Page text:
How does a HELOC work?
Home equity lines of credit come with a “draw period,” which is the amount of time you can withdraw money from the credit line. It typically ranges from 5 to 10 years.
When the draw period ends, you will either owe the balance in full (balloon payment) or will begin a repayment period. If you opt for the repayment period, your HELOC lender will restructure the outstanding amount into a loan that you pay back over a 10- to 20-year term through monthly payments.
How to find the best HELOC lenders?
The terms and rates of HELOCs vary significantly from lender to lender, so it's a good idea to shop around before you choose a home equity line of credit.
Here are the main things you will want to consider when comparing the best HELOC lenders.
- Interest rates
- Draw periods
- Access to funds
- Credit line limit
- Customer service
- Application and loan initiation processes
The interest rate a lender offers you will determine how much the HELOC will cost you. However, shopping for rates isn’t as easy as heading to a company’s website and looking at the interest rate advertised because the interest rate you get will depend on several factors, such as:
- Size of your line of credit
- Lien position the HELOC
- Combined loan-to-value ratio
- Property type
- Your creditworthiness
You will need to apply for a HELOC before you know your rates and terms. The HELOC lenders above are a good place to start when comparing HELOC lenders with the lowest interest rates.
Draw and repayment periods
The draw period varies from one lender to the next. Be sure to check this detail. Additionally, check the repayment period, and ensure you will have enough time to pay off your balance.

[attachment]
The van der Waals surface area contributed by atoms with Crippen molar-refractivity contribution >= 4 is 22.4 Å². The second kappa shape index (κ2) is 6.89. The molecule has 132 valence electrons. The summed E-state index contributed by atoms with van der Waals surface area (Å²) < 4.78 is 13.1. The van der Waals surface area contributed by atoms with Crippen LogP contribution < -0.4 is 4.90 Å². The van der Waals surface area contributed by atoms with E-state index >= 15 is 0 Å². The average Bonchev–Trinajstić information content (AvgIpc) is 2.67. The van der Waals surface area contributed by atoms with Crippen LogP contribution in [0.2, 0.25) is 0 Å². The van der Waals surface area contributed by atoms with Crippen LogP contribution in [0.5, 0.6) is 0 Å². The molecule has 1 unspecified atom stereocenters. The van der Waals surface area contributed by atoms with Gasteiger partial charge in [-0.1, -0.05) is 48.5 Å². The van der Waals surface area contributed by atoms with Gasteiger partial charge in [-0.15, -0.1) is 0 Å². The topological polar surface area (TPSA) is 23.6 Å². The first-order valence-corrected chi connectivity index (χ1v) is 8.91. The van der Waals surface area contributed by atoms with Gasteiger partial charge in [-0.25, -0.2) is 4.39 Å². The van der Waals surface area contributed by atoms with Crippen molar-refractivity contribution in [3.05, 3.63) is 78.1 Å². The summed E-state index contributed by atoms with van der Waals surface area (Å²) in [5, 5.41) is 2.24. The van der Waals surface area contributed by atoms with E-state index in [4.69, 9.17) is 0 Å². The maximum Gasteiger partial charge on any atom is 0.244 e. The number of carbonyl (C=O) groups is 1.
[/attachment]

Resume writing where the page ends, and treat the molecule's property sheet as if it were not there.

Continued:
Look out for fees or closing costs. Some lenders charge you to apply or to close the account early. Others charge closing costs to all customers, or to customers with high credit lines (i.e., for credit lines of $1,000,000 or more).
Access to funds
Check to see how you will be able to access the funds from your HELOC. Here’s a summary of common access options:
- Visiting a financial center
- Transferring funds online to a checking account
- A credit card
- HELOC checks
Credit line amount
The maximum line of credit you can qualify for will depend on how much equity you have on your home. However, some lenders have higher maximum debt-to-equity maximums than others. For instance, one lender may only consider lines of credit up to 80% of your home equity while others will go up to 90%. If you are looking at taking out a large credit line, be sure to check where lenders top out.
For example, if you have $100,000 of equity in your home, you might be able to get a credit line of $80,000 to $90,000 depending on the lender you choose.
Check the reviews of other SuperMoney users to see how well lenders treat their customers. If an issue comes up, you want a lender that takes pride in its customer service.
Application and loan initiation processes
Many lenders have online application processes that take about 15 minutes to complete, but not all. Underwriting policies and the steps involved in appraising properties and disbursing funds also vary by lender./p>
By weighing these factors, you will be able to narrow down the many lenders available to find the right one for you.
Eligibility requirements vary from lender to lender, but here is a quick summary of common HELOC requirements.
HELOC loan-to-value ratio requirements
Most HELOC lenders require that borrowers have a combined loan-to-value (CLTV) ratio of 85% or less for a home equity line of credit. If your CLTV is too high, you will need to either pay down your current mortgage amount or wait to see if your home increases in value.
Pros and cons of HELOCs
Home equity line of credit costs and fees